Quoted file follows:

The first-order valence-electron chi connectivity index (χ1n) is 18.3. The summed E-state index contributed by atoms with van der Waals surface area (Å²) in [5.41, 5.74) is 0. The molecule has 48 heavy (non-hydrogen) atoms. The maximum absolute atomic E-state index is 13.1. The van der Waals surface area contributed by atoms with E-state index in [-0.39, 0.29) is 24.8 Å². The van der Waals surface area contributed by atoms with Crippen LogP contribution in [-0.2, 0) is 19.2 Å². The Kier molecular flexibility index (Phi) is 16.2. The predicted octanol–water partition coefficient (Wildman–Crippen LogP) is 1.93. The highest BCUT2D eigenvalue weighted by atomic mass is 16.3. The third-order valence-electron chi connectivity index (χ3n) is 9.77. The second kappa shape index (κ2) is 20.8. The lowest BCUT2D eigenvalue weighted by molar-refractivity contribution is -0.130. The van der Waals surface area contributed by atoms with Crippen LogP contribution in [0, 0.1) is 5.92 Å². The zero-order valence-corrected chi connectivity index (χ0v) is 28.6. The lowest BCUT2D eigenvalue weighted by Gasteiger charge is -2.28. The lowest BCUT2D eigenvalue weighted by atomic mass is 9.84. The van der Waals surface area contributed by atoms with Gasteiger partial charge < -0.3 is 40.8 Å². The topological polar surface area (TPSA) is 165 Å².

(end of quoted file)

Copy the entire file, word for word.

The first-order valence-electron chi connectivity index (χ1n) is 18.3. The summed E-state index contributed by atoms with van der Waals surface area (Å²) in [5.41, 5.74) is 0. The molecule has 48 heavy (non-hydrogen) atoms. The maximum absolute atomic E-state index is 13.1. The van der Waals surface area contributed by atoms with E-state index in [-0.39, 0.29) is 24.8 Å². The van der Waals surface area contributed by atoms with Crippen LogP contribution in [-0.2, 0) is 19.2 Å². The Kier molecular flexibility index (Phi) is 16.2. The predicted octanol–water partition coefficient (Wildman–Crippen LogP) is 1.93. The highest BCUT2D eigenvalue weighted by atomic mass is 16.3. The third-order valence-electron chi connectivity index (χ3n) is 9.77. The second kappa shape index (κ2) is 20.8. The lowest BCUT2D eigenvalue weighted by molar-refractivity contribution is -0.130. The van der Waals surface area contributed by atoms with Crippen LogP contribution in [0, 0.1) is 5.92 Å². The zero-order valence-corrected chi connectivity index (χ0v) is 28.6. The lowest BCUT2D eigenvalue weighted by Gasteiger charge is -2.28. The lowest BCUT2D eigenvalue weighted by atomic mass is 9.84. The van der Waals surface area contributed by atoms with Gasteiger partial charge < -0.3 is 40.8 Å². The topological polar surface area (TPSA) is 165 Å².